Indeed this trend already appears to be in play. As mentioned above, central banks in October sold gold for the first time in a decade, making them net sellers (more gold sold than bought) in the third quarter, but in February they became net buyers again, according to a World Gold Council report.
In a recent article we addressed the question of whether the world can produce enough gold to meet rising demand — especially considering we are entering what could be a particularly ugly period of inflation.
The latest World Gold Council report shows a 4% decline in total gold supply in 2020, compared to 2019. Mine production also slid 4%, to 3,401 tonnes, including just 896t in Q4, a five-year quarterly low. WGC attributes the decreased output to coronavirus disruptions.
Last year production from the world’s eight largest gold producers fell 6.5%, to 25 million ounces, owing to lower ore grades, asset sales, reduced mill throughput and lower recoveries, according to GlobalData, a UK-based data analytics and consulting company.
Newmont, Barrick and AngloGold suffered the worst production losses, with collective output dropping to 13.7Moz in 2020 form 15Moz in 2019.
GlobalData did the analysis, and although the research firm suggests production from the same top eight miners is expected to recover 3.1% this year, we note the following: recovering 3.1% from a fall of 6.5% means there will still be a drop of 3.4% in 2021. In fact, over the two years, if GlobalData’s 3.1% prediction comes true, the world’s top tier gold miners will have seen their total production drop by 9.5%!
Our conclusion regarding gold supply? Peak gold was reached in 2019, the first year since 2008 that mine output dropped, and it has not increased since then.
In 2020 total gold supply including jewelry recycling reached 4,633 tonnes. Total demand was 3,759t — the first year under 4,000 tonnes since 2009.
No peak gold here, right? Demand is more than satisfied by supply.
But when we strip jewelry recycling from the equation, 1,297t, we get an entirely different result. ie. 3,759 tonnes of demand minus 3,401 tonnes of production leaves a deficit of 358t.
We at AOTH don’t count gold jewelry recycling. What we want to know, and all we really care about, is whether the annual mined supply of gold meets annual demand for gold. It doesn’t!
Only by recycling 1,297 tonnes of gold jewelry could demand be satisfied in 2020.
Are we alone in this peak gold assertion? No. In fact some heavy hitters in the gold industry are on board with it.
“Mine production has flat-lined, and is likely on a downward trajectory, but not dramatically so,” says Ross Norman of MetalsDaily.com, formerly the CEO of London-based bullion dealer Sharps Pixley.
Ok, so the decline isn’t dramatic. But it’s still a decline.
And gold reserves are dwindling.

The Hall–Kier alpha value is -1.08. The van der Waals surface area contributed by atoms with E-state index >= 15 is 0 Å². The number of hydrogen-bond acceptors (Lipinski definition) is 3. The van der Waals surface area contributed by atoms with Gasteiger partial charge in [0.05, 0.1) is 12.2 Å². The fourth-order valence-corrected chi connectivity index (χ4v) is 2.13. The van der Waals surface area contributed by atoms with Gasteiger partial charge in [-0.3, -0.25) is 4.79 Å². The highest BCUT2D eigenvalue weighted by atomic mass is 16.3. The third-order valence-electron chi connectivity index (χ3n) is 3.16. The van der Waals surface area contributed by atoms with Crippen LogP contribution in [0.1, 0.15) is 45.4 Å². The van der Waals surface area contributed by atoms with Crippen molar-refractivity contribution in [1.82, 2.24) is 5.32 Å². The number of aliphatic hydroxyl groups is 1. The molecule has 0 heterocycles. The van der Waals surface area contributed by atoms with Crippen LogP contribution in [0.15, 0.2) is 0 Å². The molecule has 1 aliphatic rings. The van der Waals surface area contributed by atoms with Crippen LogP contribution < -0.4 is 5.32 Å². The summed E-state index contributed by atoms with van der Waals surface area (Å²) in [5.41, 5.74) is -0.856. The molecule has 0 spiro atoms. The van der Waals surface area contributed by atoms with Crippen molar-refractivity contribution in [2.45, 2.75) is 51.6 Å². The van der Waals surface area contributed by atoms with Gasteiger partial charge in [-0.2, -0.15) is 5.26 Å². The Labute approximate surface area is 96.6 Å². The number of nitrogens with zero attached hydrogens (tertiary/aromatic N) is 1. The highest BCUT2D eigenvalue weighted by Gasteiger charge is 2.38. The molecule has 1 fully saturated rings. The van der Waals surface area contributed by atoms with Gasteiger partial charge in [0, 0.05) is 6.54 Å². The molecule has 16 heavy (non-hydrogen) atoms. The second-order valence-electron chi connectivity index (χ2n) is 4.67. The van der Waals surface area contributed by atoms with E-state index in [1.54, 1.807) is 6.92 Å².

In fact gold reserves have been receding for the past decade. Last September Mining Weekly reported that 16 of the world’s 20 largest gold mining companies, including the three mentioned above plus Kinross Gold, saw their mine lives reduced between 2010 and 2019. Kinross, for example, had just nine years of production left, compared to 24 years in 2010.
Only two of the gold companies analyzed by S&P Global Market Intelligence, Zijin Mining and Fresnillo, had more remaining years of production at the end of the period than at the start.
Gold companies whose assets are depleting often turn to competitors’ portfolios to replace their reserves. The more difficult means of creating new gold resources/ reserves is through exploration.
New deposits cost more to discover. This is because they are in far-flung or dangerous locations, in orebodies that are technically very challenging, such as deep underground veins or refractory ore, or so far off the beaten path as to require the building of new infrastructure from scratch, at great expense.
The costs of mining this gold are often too high. Only about one in three advanced-stage gold development projects ever become mines.
Within the past three years, there have only been three major gold discoveries, and just 25 in the past decade.
S&P Market Intelligence concludes additional grassroots exploration is needed to ensure there are enough projects in the pipeline to replace aging gold mines.
So far global gold supply is looking pretty bullish. Central banks have switched from sellers to buyers, especially China, which is planning to amass 150 tonnes, within the next six weeks. Mined gold production isn’t keeping up with demand, without recycling jewelry, and the reserves of the 20 largest gold mining companie have been in decline for a decade.
The only thing we haven’t looked at on the supply side is gold ETFs. Gold-backed exchange traded funds that trade on major stock exchanges offer an easy vehicle to play the gold trade, for those unwilling or unable to buy physical gold. Their inflows and outflows are a fair proxy for gold demand.
The latest data from the World Gold Council shows 107.5 tonnes flowed out of global gold ETFs in March — four of the past five months have seen outflows — as investors judged rising strength in the US dollar and higher US government bond yields as reasons to rotate funds out of gold.
Kitco quotes Juan Carlos Artigas, director of investment research at the WGC, stating that, while momentum in the gold market has definitely slowed compared to last year,
strategist investors continue to see long-term value in the yellow metal and are providing critical support.
Artigas also noted that investors also need to view the outflows in a broader context as last year saw historic ETF demand.
“It is natural for the gold market to see some outflows as investors continue to take profits from last year’s record rally,” he said. “This is a natural rebalancing of the gold market.”
Year to date ETF activity, tabulated below by the World Gold Council, sees global inflows lagging outflow by 10,710.6 tonnes, showing that there may still be a fair bit of profit-taking left before gold investors decide a bottom is reached and start buying again.